Internet-Related Arrests in China
As of early 2007, 52 people were in prison for online activities, more than any other country, according to Paris-based Reporters Without Borders. In comparison 54 people were in prison in February 2004 and 33 people were in prison in November 2002. Amnesty International insists these numbers are only “a fraction” of those actually in jail for Internet-related crimes. Some are activists who have been arrested on charges of trying to overthrow the government for posting an open letter calling for political reform. Many are relatively ordinary people accused of posting material on the Internet that government deemed inappropriate.
One Chinese man was sentenced to prison for “inciting the overthrow of state power" after he e-mailed 30,000 Chinese computer users about a U.S.-based pro-democracy Internet magazine. A high school teacher was arrested on similar charges for posting articles critical of the government on his website. In November 2002, Liu Di, a 20-year-old, bespectacled female student who called herself Stainless Steel Supermouse on the Internet, was imprisoned for a year after she posted some Internet articles that 1) defended dissidents who were imprisoned for airing their views; 2) called for more freedoms; and 3) and jokingly demanded the creation of new political party in which everyone could be chairmen. She was never formally accused of a crime. She was released after her case drew international attention.
In April 2004, a woman was sentenced to 18 months in a labor camp for posting an article on the Internet that criticized the central government for the way it handled public complaints. The women had her home in Shanghai destroyed to make way for development and had tried to petition the government to have something done about it.
In March 2006, a 27-year-old teacher named Ren Ziyuan was sentenced to 10 years in prison for publishing an anti-government essay on the Internet called The Road to Democracy. In May 2006, Yang Tianshui, a veteran dissident writer, was sentenced to 12 years in prison for subversion for posting essays on a blog that supported a movement by exiles to hold free elections. Many have condemned these punishments as being extraordinarily harsh.
One very vocal critic of the government that has managed to avoid arrest told the New York Times that the secret to staying out of jail is knowing where to draw the line. “If you talk every day online and criticize the government they don’t care because it is just talk. But if you try to organize — even if its just three or four people — that’s what the crackdown on. It’s not speech; its organizing.”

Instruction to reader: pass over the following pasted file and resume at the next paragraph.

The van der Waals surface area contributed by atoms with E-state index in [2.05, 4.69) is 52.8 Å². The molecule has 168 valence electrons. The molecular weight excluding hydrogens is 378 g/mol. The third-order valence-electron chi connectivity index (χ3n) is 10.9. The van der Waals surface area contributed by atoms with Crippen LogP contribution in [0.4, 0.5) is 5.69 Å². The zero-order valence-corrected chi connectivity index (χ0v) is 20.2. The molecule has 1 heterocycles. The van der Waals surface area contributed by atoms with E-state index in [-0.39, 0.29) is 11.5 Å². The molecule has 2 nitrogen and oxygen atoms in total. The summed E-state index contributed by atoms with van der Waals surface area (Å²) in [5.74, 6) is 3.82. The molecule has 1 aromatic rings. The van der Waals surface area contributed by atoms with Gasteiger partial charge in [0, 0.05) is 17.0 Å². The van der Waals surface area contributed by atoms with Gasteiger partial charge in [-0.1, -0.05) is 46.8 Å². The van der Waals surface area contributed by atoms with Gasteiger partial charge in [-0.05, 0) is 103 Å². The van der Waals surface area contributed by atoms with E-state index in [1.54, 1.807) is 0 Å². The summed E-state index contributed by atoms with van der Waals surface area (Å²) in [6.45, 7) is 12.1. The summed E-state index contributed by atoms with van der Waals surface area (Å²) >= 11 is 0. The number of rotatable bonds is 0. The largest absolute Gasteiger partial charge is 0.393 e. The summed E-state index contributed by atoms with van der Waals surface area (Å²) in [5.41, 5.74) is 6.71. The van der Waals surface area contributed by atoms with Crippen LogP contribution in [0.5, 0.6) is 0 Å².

Wangfujing Street in Beijing during Jasmine Revolution Protest
Coup Rumors Spur China to Hem in Social Networking Sites
During the period in 2011 and 2012 when one of China's most charismatic politicians Bo Xilai was ousted, investigated and imprisoned, things got a little crazy in China. the Ian Johnson wrote in the New York Times: China started a sweeping crackdown of its vibrant social networking media over the weekend, detaining six people, closing 16 Web sites and shutting off the comment function for China’s two most popular microblogs, run by Sina.com and Tencent. The campaign, which was put in place in stages over two days was directly linked to the political instability that has gripped China since Bo Xilai, lost his post in March. That spurred rumors of a coup, which the government-run Xinhua news agency cited as the reason for the measures. [Source: Ian Johnson, New York Times, March 31, 2012]
Xinhua quoted an official with the State Internet Information Office as saying that the sites had spread reports of “military vehicles entering Beijing and something wrong going on in Beijing.” The reports, which Xinhua said were carried on the sites meizhou.net, xn528.com and cndy.com.cn, stemmed from disagreements among senior leaders over whether to remove Mr. Bo, who is being investigated over accusations of corruption and abuse of power. One of his backers, the senior leader Zhou Yongkang, was said to be behind the planned coup, although most Chinese analysts have discounted this as a fabrication.
In addition to the six detainees — whose names were not released — Xinhua said others were “admonished and educated” and had promised to “repent.” The sites that were closed were relatively minor players in China. More noticeable for most Chinese was the decision to shut off the commenting services for microblogs run by the Sina Corporation and Tencent Holdings, which each have 300 million registered accounts.
On Sina’s Weibo service, users who tried to comment on posts after 8 a.m. Saturday were greeted with a message saying that microblogs contained “many rumors and illegal, destructive information.” The shutdown was necessary, the notice said, “to carry out a concentrated cleanup.” It said comments would be allowed starting Tuesday morning. The measures allowed users to post, but not comment on others’posts.